I love the splashy full-color pictures of Saturn, but sometimes grayscale (or what is commonly, and incorrectly, called black-and-white) is what's needed to capture a mood. Take a look at Cassini's latest view of the ringed planet:
Sigh. Oh my. Click to enjovianate.
If Saturn looks a little different here it's because this image isn't made with visible light. The light we can see with our eyes is easily absorbed by Saturn's atmosphere, so when we look at Saturn we only see the very tops of the clouds. But this picture was made with infrared light, which can come from deeper in Saturn's thick atmosphere and pass through the upper layers unimpeded. This allows us to see the delicate patterns of the planet's banding, making it look more like its big brother Jupiter. Note the incredibly beautiful swirl in the lower part, curling up into what looks almost like Jupiter's Red Spot! But don't let its grace and beauty fool you: all those curves and whorls are storms with winds moving at hundreds of kilometers per hour, dwarfing any mere terrestrial hurricane.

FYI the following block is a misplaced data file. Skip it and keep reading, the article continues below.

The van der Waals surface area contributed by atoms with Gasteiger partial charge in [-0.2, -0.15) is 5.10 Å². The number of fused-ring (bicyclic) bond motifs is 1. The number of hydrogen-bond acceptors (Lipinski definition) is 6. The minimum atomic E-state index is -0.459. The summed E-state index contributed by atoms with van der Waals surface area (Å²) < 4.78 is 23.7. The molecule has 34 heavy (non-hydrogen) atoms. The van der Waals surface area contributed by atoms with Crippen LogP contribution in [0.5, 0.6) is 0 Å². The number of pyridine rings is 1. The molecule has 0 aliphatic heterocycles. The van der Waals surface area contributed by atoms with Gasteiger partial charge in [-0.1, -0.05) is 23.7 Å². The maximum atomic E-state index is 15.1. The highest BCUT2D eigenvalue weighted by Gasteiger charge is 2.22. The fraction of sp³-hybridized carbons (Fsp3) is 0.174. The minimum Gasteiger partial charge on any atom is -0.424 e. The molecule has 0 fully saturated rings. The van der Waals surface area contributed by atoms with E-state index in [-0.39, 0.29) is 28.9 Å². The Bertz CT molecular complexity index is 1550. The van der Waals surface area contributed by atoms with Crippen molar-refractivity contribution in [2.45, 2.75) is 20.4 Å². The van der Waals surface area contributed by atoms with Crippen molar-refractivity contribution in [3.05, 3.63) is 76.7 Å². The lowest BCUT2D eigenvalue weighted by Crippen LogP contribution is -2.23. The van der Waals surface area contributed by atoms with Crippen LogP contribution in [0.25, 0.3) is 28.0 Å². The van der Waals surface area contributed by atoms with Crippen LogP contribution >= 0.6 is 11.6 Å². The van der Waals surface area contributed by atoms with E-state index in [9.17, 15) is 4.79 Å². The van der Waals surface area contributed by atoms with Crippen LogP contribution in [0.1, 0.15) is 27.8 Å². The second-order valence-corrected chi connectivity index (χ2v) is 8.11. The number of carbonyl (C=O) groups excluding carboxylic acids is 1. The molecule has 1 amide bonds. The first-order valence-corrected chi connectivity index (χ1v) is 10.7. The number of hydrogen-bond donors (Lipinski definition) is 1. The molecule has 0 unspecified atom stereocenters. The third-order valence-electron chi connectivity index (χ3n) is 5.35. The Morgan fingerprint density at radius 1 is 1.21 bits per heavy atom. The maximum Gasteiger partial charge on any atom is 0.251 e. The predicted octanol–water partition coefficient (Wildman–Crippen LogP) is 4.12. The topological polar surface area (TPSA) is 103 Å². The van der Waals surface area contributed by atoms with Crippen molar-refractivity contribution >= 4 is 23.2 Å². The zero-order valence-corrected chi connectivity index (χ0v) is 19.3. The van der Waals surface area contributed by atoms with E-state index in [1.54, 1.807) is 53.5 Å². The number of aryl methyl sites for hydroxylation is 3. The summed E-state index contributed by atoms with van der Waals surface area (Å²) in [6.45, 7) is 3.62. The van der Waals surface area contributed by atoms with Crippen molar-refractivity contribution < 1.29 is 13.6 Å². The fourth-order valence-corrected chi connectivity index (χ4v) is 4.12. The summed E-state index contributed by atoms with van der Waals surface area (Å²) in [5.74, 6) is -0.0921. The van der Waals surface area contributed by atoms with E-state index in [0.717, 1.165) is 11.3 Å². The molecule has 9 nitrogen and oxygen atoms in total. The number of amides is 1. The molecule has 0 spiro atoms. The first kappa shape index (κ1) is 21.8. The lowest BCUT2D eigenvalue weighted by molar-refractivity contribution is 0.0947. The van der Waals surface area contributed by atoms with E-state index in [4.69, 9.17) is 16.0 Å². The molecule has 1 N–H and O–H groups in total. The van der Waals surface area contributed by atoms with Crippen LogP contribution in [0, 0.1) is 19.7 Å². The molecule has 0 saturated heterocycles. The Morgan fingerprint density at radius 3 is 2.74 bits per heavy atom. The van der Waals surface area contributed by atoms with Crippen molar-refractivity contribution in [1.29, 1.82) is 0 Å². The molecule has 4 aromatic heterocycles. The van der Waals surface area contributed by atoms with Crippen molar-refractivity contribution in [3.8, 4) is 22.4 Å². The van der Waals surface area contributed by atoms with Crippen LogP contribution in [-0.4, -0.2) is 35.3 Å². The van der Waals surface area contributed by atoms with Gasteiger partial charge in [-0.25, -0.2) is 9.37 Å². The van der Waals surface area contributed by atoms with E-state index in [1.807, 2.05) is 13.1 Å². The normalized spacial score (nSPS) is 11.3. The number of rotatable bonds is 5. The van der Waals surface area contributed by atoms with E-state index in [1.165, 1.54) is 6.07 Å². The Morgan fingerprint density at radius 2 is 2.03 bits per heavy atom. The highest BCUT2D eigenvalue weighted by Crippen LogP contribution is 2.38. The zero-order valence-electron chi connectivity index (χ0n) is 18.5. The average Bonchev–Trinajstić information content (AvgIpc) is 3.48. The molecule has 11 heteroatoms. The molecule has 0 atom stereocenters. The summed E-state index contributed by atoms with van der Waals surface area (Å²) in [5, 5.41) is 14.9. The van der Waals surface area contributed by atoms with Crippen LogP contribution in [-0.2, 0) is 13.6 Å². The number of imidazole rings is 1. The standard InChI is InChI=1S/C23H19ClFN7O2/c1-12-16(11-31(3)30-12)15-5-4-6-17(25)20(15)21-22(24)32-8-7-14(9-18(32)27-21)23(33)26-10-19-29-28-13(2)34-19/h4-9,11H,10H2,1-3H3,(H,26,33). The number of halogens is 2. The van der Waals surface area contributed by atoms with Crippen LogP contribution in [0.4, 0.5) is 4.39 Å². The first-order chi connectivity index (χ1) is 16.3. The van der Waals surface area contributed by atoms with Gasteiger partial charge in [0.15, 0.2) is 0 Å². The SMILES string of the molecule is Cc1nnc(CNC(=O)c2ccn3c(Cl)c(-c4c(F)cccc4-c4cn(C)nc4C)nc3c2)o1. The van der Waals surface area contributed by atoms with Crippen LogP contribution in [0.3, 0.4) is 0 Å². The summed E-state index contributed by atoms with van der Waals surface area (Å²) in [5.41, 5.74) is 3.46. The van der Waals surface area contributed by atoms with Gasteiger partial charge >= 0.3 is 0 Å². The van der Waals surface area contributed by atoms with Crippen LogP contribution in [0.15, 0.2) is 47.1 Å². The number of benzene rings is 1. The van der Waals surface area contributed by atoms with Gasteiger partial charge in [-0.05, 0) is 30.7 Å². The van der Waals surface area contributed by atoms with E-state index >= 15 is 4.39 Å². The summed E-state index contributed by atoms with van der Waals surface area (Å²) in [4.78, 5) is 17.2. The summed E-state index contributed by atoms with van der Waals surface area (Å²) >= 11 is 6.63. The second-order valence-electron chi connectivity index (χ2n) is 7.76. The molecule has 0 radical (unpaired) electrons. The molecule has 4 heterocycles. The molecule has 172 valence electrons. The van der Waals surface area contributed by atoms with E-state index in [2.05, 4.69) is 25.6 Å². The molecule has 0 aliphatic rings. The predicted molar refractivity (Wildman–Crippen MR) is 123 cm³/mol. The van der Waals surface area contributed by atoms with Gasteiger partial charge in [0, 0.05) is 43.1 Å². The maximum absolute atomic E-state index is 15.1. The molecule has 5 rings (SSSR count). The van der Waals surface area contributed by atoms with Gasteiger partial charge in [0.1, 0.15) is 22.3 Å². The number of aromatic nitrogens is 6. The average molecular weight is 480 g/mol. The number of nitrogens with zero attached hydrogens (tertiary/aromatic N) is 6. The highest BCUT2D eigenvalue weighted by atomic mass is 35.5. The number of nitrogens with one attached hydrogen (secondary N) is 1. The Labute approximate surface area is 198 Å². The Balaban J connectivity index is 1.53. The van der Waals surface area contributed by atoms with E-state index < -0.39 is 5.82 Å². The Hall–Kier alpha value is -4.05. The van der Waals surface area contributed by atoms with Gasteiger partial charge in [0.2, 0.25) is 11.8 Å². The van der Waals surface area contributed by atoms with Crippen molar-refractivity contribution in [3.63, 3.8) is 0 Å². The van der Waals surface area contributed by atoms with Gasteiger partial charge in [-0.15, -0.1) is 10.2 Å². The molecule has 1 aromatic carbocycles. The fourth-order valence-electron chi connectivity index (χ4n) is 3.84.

Pictures like this remind us that Saturn is a dynamic world in and of itself, more than just a host for rings.
But still, the rings really are cool. This picture was taken when Cassini was almost perfectly in the plane of the extremely thin rings, so they look like a bright line across the planet. The dark stripes below are actually the shadows of the rings! You can even easily see the gaps in the rings, where the ice particles have been swept clear by the gravity of Saturn's fleet of moons.
I'm not an expert in planetary atmospheres or ring systems, and I've learned a lot over the years by looking at these images, reading the papers, and talking with the Cassini imaging team leader Carolyn Porco. I'll never understand the planet as well as she does, or the dozens, hundreds of scientists who make up the team responsible for analyzing Cassini's data. But that's OK: I know they'll be kept busy for decades poring over images like these, and it's a good thing when scientists are busy.
And, of course, those of us looking in from the outside get to see breathtaking pictures of the solar system's loveliest planet. All in all, it's a pretty good deal for everyone.
Tip o' the F Ring to Carolyn Porco. Image credit: NASA/JPL/Space Science Institute